For example, a shop worker who is injured because they slipped on a wet floor could sue their employer. They could do this even if the slippery surface was caused by a customer spilling a drink. 

Riskier jobs attract higher policy prices, not just because the chance of an accident is greater, but because the cost of a claim increases. A shop worker twisting an ankle after a slip is less likely to suffer serious injury than a scaffolder who falls from a high platform.

Aside from risk, the number of staff you have can dictate what you pay. You can expect to pay less if you only have one employee than you would if you have two. But the costs don’t rise directly in line with the number of employees. For example, you may pay £210 for one office worker, but £350 for three.

Employers’ liability insurance is a legal requirement in almost all cases where you have people working for you, even if you’re not paying them.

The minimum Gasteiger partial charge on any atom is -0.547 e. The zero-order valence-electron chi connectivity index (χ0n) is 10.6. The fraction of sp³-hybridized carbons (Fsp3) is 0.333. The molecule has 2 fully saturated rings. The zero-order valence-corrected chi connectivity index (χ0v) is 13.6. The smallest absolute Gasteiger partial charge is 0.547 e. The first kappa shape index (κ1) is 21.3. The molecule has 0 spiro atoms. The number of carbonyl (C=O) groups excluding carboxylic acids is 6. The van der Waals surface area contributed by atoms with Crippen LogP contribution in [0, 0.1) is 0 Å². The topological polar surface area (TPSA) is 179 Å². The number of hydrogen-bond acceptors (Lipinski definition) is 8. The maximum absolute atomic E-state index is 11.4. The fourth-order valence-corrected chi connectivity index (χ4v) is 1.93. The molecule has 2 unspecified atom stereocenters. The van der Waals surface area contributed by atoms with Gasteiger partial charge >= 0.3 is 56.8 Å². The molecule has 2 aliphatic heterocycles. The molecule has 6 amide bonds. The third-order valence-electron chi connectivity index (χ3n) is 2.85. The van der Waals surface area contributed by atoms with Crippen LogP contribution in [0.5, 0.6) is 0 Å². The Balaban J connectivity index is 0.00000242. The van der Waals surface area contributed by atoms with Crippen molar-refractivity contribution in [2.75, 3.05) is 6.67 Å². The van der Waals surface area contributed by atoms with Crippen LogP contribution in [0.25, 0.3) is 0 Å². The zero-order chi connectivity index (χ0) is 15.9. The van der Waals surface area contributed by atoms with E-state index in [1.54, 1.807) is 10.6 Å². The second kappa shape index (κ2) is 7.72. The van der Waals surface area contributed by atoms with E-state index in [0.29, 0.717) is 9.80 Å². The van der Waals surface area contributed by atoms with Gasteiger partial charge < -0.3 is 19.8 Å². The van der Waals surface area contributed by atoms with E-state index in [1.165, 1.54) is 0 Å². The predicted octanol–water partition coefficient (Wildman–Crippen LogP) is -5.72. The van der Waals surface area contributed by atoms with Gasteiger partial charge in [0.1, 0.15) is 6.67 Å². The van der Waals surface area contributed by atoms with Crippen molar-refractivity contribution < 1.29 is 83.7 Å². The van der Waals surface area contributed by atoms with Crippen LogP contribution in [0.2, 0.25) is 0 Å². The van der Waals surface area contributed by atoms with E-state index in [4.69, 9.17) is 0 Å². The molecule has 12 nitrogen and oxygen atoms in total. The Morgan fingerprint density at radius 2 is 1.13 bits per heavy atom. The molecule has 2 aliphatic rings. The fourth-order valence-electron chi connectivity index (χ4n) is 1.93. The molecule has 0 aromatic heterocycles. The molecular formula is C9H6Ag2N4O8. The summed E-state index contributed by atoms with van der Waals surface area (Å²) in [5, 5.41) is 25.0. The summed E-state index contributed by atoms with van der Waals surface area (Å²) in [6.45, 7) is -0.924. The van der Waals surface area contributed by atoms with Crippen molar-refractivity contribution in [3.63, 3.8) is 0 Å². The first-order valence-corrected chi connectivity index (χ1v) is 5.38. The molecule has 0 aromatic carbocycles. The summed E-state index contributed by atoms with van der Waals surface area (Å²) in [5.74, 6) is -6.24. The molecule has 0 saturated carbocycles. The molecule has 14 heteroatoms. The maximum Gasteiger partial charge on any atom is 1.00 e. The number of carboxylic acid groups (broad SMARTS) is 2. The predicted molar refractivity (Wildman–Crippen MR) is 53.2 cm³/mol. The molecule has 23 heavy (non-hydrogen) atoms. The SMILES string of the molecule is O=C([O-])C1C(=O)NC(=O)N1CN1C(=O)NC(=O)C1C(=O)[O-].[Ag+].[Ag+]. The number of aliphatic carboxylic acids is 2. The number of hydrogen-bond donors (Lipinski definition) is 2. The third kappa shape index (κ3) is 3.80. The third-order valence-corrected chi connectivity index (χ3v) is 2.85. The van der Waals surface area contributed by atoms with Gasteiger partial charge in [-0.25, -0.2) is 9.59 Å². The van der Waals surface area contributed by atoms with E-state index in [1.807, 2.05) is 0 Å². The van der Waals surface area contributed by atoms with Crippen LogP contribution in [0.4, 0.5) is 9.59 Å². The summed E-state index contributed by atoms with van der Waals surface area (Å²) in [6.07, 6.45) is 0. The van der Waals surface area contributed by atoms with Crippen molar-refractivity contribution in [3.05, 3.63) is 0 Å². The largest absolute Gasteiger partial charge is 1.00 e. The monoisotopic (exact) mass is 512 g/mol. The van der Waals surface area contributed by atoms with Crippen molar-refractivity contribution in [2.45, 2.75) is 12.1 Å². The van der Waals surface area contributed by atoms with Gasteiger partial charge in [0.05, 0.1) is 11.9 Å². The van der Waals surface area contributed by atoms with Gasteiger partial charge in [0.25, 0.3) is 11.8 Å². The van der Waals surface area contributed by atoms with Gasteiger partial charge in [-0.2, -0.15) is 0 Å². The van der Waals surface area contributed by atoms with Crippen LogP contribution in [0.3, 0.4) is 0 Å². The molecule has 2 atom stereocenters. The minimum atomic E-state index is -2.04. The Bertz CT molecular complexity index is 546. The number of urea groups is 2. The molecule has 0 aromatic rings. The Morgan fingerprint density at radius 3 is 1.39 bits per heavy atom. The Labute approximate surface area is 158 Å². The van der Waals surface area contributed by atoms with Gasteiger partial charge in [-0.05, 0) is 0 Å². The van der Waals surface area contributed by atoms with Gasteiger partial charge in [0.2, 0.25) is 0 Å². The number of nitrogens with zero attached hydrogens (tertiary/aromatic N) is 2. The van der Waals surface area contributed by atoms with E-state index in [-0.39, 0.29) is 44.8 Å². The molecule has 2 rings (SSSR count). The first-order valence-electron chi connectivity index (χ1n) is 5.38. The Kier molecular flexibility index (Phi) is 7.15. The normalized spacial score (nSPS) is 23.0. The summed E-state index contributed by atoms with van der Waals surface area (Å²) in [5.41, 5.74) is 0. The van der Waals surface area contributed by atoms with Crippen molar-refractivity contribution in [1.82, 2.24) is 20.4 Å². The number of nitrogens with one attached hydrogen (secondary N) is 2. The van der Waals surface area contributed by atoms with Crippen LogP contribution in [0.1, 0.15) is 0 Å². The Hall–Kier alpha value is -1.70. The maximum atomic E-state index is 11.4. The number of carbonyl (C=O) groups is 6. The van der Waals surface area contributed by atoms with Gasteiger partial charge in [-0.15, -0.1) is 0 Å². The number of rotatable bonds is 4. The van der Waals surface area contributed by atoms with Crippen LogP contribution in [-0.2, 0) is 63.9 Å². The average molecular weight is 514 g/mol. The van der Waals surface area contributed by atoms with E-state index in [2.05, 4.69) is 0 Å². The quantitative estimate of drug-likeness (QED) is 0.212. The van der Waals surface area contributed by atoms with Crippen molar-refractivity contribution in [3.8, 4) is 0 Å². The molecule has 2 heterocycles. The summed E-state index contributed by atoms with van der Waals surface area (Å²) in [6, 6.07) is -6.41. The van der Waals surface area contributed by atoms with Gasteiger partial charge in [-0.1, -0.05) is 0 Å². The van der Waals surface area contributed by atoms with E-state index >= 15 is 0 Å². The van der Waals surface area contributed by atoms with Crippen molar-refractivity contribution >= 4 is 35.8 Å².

Here’s what the Employers’ Liability Act (1969) says:

  • You must have at least £5 million of cover, bought from an authorised insurer or broker.

  • The law applies to everyone from small firms to large corporate groups. 

  • You must display a valid certificate of employers’ liability insurance somewhere your staff can see it. If staff work remotely, this can be on your website. 

  • If staff working at offshore installations or associated structures ask to see a copy of your insurance certificate, you must show it to them within 10 working days. 

Read more:
When do I need to show my insurance certificate? 

What should I know about my business insurance certificate?

What happens if I don’t comply with the law on employers’ liability insurance?

If you don’t have valid employers’ liability insurance, HMRC can fine you £2,500 for every day you haven’t complied with the law.